The Federal Reserve Seeks to Protect Consumers

Article excerpt

Recent problems in the subprime mortgage markets highlight the importance of consumer protection in the financial services sector. Financial services are an essential part of everyday life. Deceptive and unfair financial practices can cause serious problems for consumers and threaten to undermine confidence in the financial services industry.

Nearly every aspect of this industry is covered by consumer protection laws that are designed to promote the availability of financial services to all consumers without discrimination, prohibit abuse of customers by financial institutions, and ensure effective and adequate disclosure of information to customers about the features and risks embedded in financial products.

Consumer protection laws are enforced by state regulators (mainly, state attorneys gen-eral) and a range of federal regulatory agencies. 1 These regulators differ with respect to jurisdiction, authority, budget, agenda and approach, producing a most intricate and multifaceted structure.

Federal regulatory agencies, including the Federal Reserve Board, have been entrusted with a certain degree of rulemaking authority under federal consumer laws; these agencies enforce compliance by financial institutions within their jurisdiction.2

The Federal Reserve's role in consumer protection consists of four pillars: rulemaking, enforcement, the Federal Reserve's Community Affairs program and consumer education.

Rulemaking

The Federal Reserve's Board of Governors has been entrusted by Congress with the exclusive mandate to write and interpret regulations designed to put into effect many of the major federal consumer protection laws. These regulations apply not only to the banks under the Board's jurisdiction, they also address mortgage brokers, finance companies and certain businesses, such as retailers and automobile dealers. The table lists major consumer protection laws that are implemented by Board regulations.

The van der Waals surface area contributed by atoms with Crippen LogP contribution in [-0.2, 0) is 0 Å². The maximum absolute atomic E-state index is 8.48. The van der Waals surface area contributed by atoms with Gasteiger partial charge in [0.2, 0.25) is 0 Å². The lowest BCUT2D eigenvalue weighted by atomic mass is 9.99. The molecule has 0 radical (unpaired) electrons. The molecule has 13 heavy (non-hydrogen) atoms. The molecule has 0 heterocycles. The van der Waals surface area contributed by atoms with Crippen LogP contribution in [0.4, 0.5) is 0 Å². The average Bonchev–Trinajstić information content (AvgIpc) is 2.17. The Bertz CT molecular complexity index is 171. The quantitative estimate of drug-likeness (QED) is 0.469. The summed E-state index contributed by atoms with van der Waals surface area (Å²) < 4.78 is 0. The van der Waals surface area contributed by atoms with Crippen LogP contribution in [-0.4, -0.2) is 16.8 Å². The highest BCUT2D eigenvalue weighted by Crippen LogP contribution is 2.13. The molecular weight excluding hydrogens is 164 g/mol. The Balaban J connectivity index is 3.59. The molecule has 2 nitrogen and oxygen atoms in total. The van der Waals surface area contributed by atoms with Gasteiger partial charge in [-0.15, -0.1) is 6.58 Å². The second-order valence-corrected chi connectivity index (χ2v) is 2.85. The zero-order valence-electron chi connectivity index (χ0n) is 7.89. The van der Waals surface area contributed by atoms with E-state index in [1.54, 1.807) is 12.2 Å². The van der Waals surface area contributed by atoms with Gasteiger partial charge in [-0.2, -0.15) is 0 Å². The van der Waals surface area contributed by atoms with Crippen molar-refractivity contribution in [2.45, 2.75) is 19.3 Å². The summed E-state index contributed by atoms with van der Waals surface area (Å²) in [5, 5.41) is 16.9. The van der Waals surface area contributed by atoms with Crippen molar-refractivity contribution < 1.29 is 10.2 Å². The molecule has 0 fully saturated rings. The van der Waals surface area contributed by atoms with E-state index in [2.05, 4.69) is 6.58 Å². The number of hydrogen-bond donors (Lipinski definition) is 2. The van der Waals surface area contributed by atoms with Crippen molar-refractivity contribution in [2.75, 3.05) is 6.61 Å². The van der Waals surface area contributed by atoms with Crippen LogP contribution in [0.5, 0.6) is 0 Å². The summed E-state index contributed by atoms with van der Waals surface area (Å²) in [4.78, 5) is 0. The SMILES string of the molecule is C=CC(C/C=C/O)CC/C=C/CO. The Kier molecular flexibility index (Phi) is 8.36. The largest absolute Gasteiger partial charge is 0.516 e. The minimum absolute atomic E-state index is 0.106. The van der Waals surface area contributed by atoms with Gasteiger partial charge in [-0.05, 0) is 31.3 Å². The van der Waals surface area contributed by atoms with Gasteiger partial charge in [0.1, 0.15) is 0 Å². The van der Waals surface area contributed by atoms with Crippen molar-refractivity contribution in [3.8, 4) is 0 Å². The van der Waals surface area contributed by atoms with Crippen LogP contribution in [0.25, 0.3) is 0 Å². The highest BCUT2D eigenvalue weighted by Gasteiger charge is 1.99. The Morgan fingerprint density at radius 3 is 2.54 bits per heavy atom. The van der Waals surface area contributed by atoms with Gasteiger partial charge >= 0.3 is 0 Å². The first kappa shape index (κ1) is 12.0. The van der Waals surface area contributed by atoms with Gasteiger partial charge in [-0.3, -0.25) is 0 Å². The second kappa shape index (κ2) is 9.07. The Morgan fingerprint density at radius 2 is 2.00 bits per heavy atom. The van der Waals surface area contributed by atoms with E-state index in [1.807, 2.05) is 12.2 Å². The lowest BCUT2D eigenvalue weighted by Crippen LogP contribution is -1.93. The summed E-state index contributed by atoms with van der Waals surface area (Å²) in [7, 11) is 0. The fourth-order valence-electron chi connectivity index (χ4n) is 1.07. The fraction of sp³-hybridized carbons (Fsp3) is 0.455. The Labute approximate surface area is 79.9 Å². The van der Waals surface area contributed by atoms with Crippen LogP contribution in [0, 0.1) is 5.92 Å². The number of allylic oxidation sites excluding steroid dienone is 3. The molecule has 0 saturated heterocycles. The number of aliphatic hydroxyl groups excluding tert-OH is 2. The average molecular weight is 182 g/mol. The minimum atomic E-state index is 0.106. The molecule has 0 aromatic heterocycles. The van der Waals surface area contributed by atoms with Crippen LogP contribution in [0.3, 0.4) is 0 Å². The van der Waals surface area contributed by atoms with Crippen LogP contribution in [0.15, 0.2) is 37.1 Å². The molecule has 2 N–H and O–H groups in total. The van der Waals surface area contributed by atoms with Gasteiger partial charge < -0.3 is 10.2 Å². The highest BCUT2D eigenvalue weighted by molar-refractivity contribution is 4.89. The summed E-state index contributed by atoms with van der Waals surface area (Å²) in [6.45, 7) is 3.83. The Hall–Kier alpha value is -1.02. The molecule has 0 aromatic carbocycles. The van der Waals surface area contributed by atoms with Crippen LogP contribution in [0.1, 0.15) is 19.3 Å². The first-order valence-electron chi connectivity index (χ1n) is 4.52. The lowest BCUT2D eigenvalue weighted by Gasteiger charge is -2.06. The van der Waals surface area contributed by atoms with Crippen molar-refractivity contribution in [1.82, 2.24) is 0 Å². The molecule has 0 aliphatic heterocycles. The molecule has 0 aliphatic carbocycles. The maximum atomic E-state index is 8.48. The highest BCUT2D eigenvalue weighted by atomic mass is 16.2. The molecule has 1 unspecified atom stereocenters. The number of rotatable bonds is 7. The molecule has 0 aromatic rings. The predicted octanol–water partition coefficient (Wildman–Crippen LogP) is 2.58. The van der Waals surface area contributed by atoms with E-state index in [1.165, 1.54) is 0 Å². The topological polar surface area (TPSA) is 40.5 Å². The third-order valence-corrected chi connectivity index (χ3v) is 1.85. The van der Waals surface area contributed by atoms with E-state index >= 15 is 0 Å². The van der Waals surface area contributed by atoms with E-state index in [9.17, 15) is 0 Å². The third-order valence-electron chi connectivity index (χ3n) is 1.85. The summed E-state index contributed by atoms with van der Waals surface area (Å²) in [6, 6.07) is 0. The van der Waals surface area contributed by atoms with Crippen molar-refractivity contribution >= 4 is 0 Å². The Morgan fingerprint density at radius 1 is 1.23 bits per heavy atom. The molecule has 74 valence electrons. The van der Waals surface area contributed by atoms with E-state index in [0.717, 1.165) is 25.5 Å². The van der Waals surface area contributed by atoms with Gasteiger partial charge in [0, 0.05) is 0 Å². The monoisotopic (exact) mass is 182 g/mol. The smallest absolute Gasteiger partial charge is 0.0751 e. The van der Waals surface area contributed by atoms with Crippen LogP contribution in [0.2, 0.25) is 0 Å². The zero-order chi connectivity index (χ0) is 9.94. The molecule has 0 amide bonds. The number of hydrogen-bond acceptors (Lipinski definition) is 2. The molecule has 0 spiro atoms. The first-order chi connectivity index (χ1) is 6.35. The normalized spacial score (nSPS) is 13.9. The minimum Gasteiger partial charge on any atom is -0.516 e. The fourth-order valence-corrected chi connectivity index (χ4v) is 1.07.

Under other federal laws, such as the Community Reinvestment Act, the Federal Reserve Board shares rule-writing responsibility with other regulators. In addition, the Board is responsible for crafting rules prohibiting practices that fall under the legal standards for "unfair or deceptive."

The formation of consumer protection regulations poses significant challenges due to the diversity and complexity of financial products and to the undesirable consequences of over-regulation. Overly simplistic regulations are also undesirable because they can easily be avoided. Given these challenges, the Board has often opted to adopt a case-by-case approach rather than use its rulemaking authority in tackling certain seemingly "unfair and deceptive" practices.3

The dynamic nature of financial markets poses yet another regulatory challenge. To keep up with financial innovation, marketplace developments and changes in existing legislation, as well as to address emerging circumstances and problems encountered by customers, regulations are being subject to recurrent revision and updating-mostly in the form of amendments to existing regulations (see table) or revised interpretations to existing regulations.4

In executing its role in consumer protection, the Board seeks the advice of consumer advocates and other supervisory agencies, reviews comments from the public, and conducts occasional consumer surveys and testing. The Board is also assisted by its Consumer Advisory Council.5 Meetings of the council are held three times a year as public hearings at the Board's headquarters in Washington, D.C.

Enforcement

The Federal Reserve enforces compliance with more than 20 federal consumer protection laws by the financial institutions under its jurisdiction through examinations, handling of consumer complaints, investigation of alleged violations and punitive actions against delinquent institutions.6

On-site consumer compliance examinations are the responsibility of the Banking Supervision and Regulation division of each Federal Reserve bank, carried out by specially trained examiners. …